The EntreprenHer Issue

Oct 15, 2020

Women of The City magazine’s fourth issue is titled the EntreprenHer Issue, which is dedicated to the WOTC community and every entrepreneur who has created an opportunity for women.

Women of the City (WOTC) provides its readership with “Unprecedented access to female CEOs, founders, philanthropists, momagers, entrepreneurs and women in a place of power and influence”.

Image credit: WOTC

 

Of the eleven features within the EntreprenHer issue, six of the cover stars are from the beauty industry.

 

Jo Malone CBE 

Jo Malone CBE launched the namesake brand at the age of 21. When speaking with WOTC Malone discusses starting again, giving back and regret.

 

“For me, the second time, the building of it, was harder work, because no one realised I’d left the brand, so there was a whole heap of stuff that needed to be done, that I presumed everybody knew, and everybody didn’t, so that was tough. Not having a distribution, not having a shop. It was all very, very different things. But the one that I loved more than anything, which I still love, is the creating of fragrance and the minute I started, within about a year of getting back into it, I found my pace and I started to realise that I was creating differently; I was creating with this very, very different head, and I was braver and stronger and my character was really coming through.”

 

Ruby Hammer MBE

Ruby Hammer MBE is a renowned makeup artist, founder of namesake brand Ruby Hammer, and sits on the British Beauty Council Advisory Board. Hammer spoke with WOTC about remaining consistent, establishing herself in the industry and picking her core group of people.

 

“It is mind boggling. I don’t know. I can’t say. There are so many mixed messages coming out. This industry is scary for us now. We have to be realists. I genuinely don’t know how we will navigate the next 5 years. I think we need to get through the next 6 months first. How is our industry going to stand up and we need to fight for it because at the moment, the hairdressing industry which is not separate for us – but at the moment are looking at us and not taking us seriously. I’m not saying we are rocket scientists or doing brain surgery but look, our industry counts for something. Allow us to take that pride and dignity. It brings money. I don’t know how to navigate the next 5 years, but I would love it to be more inclusive.” – Ruby Hammer MBE when asked What does the beauty industry look like to you?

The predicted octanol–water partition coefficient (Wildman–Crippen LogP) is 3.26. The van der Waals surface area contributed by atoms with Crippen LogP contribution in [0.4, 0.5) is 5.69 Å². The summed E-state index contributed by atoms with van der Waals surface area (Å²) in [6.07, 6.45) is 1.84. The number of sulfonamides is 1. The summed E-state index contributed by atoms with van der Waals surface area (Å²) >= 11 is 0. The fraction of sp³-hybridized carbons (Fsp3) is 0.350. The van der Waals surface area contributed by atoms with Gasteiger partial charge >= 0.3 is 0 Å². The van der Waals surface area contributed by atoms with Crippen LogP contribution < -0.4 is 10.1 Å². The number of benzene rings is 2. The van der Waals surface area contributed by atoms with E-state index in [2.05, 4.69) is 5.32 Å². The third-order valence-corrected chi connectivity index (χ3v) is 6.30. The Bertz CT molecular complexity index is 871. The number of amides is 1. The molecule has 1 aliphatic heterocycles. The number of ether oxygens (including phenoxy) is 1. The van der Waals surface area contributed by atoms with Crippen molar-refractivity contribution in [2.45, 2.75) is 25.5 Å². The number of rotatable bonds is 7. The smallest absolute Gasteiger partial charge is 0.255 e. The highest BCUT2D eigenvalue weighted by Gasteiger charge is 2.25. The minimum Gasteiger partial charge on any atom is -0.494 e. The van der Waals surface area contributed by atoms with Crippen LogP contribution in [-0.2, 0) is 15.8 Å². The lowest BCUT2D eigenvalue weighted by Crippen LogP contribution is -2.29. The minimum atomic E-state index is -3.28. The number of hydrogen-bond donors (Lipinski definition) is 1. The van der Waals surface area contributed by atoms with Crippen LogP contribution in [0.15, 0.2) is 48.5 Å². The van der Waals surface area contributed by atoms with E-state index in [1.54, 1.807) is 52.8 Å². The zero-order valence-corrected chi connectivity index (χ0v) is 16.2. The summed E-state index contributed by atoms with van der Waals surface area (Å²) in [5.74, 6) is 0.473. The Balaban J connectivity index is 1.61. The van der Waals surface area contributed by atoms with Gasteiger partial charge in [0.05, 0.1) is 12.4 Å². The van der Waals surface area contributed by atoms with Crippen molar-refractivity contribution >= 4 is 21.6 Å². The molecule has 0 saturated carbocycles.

Samantha and Nicola Chapman

You may know Sam and Nic Chapman better as Pixiwoo, they are also the founders of infamous makeup brush brand Real Techniques. They spoke with WOTC about their journey to success, being beauty pioneers and the future of the industry.

 

“You know what? It was a happy accident when that happened. We were in the right place at the right time with social media at the very, very beginning. So, when the brand – its owned by a parent company – decided to make Real Techniques, they were looking around for people on social media that had credibility in the makeup world, as well as a social following.” Samantha Chapman on how Real Techniques was built.

 

Maria Hatzistefanis

Maria Hatzistefanis has written about fashion and beauty for Seventeen magazine, as well as owning the million dollar beauty business Nip+Fab. WOTC spoke with Hatzistefanis about leadership, being bold and the beauty industry.

 

“You can start and grow your business, but it takes time, challenges and a lot of disappointment along the way.”

 

Irene Forte

Irene Forte is the Wellness Director at Rocco Forte Hotels, as well as being the founder of namesake brand Irene Forte Skincare. WOTC spoke with the heiress about the family business, global leadership and the books she likes to read.

 

“I like to learn and move so I guess the family business has been a great starting point, but it also made it a tougher decision for me by taking on this role of launching my own skincare company. It also means I had to take a little step back from the family business as I can’t dedicate 100% of my time to the family business and I also felt like I was letting go of something that I’m still really passionate about. I adore the hotels and all the people I work with – it’s a catch 22.”

 

To read the full EntreprenHer Issue, click here.

 

 

 

 

 

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